J&J to shut Animas insulin pump unit, patients may switch to Medtronic pumps

Animas OneTouch Ping insulin system comprising meter remote and insulin pump
The Animas OneTouch Ping is one of two insulin pumps that Animas will stop manufacturing and distributing in the U.S. and Canada. (Animas)

Johnson & Johnson started the year by mulling “strategic options” for a trio of diabetes device businesses. Now, Animas is the first to be let go—the insulin pump unit is halting the manufacturing and sales of its products effective immediately.

The move comes after “extensive exploration of all viable other options” for the business, Animas said in a statement. These options included a joint venture, operating partnership, or a sale, J&J announced in January. Animas will continue selling its pumps outside the U.S. and Canada.

Animas is giving patients using its Vibe or OneTouch Ping pumps the option to switch to a Medtronic pump, and will continue to support patients through a transition period, according to the statement. However, the diabetes nonprofit JDRF voiced concern over competition and consumer choice.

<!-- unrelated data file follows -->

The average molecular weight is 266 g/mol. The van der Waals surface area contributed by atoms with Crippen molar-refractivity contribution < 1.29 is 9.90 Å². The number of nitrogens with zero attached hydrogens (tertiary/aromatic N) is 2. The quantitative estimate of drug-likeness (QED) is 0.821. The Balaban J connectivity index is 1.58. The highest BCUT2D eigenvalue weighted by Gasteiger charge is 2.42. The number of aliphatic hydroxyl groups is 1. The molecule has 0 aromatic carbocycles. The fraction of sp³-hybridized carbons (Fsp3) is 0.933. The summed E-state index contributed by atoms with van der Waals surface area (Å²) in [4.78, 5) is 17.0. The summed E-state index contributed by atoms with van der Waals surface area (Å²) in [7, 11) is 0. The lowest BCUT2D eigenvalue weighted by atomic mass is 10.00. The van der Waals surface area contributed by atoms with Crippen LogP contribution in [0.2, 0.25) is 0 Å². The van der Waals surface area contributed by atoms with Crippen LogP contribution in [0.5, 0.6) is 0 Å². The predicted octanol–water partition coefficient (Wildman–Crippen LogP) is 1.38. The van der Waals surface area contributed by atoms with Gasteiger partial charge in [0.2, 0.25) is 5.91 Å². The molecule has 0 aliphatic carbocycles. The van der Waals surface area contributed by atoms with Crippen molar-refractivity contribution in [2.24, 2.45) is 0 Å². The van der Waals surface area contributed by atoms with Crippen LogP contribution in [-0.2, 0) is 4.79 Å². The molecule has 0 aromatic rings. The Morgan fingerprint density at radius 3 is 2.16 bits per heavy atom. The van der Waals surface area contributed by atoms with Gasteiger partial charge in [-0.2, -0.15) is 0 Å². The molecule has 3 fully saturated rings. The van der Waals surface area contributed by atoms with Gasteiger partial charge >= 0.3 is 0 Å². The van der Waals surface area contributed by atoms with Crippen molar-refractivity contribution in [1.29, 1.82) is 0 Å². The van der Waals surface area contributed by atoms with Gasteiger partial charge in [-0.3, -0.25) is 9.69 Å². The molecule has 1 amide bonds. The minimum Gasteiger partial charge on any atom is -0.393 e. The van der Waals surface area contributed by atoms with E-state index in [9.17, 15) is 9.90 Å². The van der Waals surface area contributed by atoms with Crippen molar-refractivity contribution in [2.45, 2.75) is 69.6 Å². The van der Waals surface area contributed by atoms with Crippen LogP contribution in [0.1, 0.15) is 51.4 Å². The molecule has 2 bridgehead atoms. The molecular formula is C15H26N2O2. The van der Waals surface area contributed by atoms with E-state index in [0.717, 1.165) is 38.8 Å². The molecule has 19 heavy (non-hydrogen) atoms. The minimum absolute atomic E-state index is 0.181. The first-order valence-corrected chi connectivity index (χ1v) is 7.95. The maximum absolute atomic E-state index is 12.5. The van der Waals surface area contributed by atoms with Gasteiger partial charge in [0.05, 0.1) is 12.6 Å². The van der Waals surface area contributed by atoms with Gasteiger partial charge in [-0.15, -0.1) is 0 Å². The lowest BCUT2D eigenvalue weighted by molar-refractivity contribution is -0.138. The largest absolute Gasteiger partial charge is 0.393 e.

“JDRF is extremely concerned that Animas Corporation will be closing operations and ending the sale of its insulin pumps, as it means fewer treatment options for people with type 1 diabetes. Pump choice is critical, and people with type 1 diabetes need the ability to choose the devices that work best for them. Innovation and competition are essential to the development of next-generation therapies,” JDRF said in a statement.

The other device units on the chopping block are LifeScan, which markets blood glucose monitors for hospital and consumer use, and Calibra Medical, which developed a mealtime insulin patch.

J&J’s diabetes device businesses slumped in 2016—in the fourth quarter, sales were down 3.8% from the same period a year prior, while full-year sales dropped 7.2%, from $1.9 billion to $1.8 billion.

In October 2016, Animas disclosed cybersecurity flaws in its wirelessly controlled OneTouch Ping pump that hackers could exploit to deliver unauthorized doses of insulin to patients. While this type of attack could result in insulin overdose and hypoglycemia, the company said the risk of attack was low and encouraged patients to keep using the device. It advised concerned patients to disable the wireless features of the device and enter their blood glucose readings manually.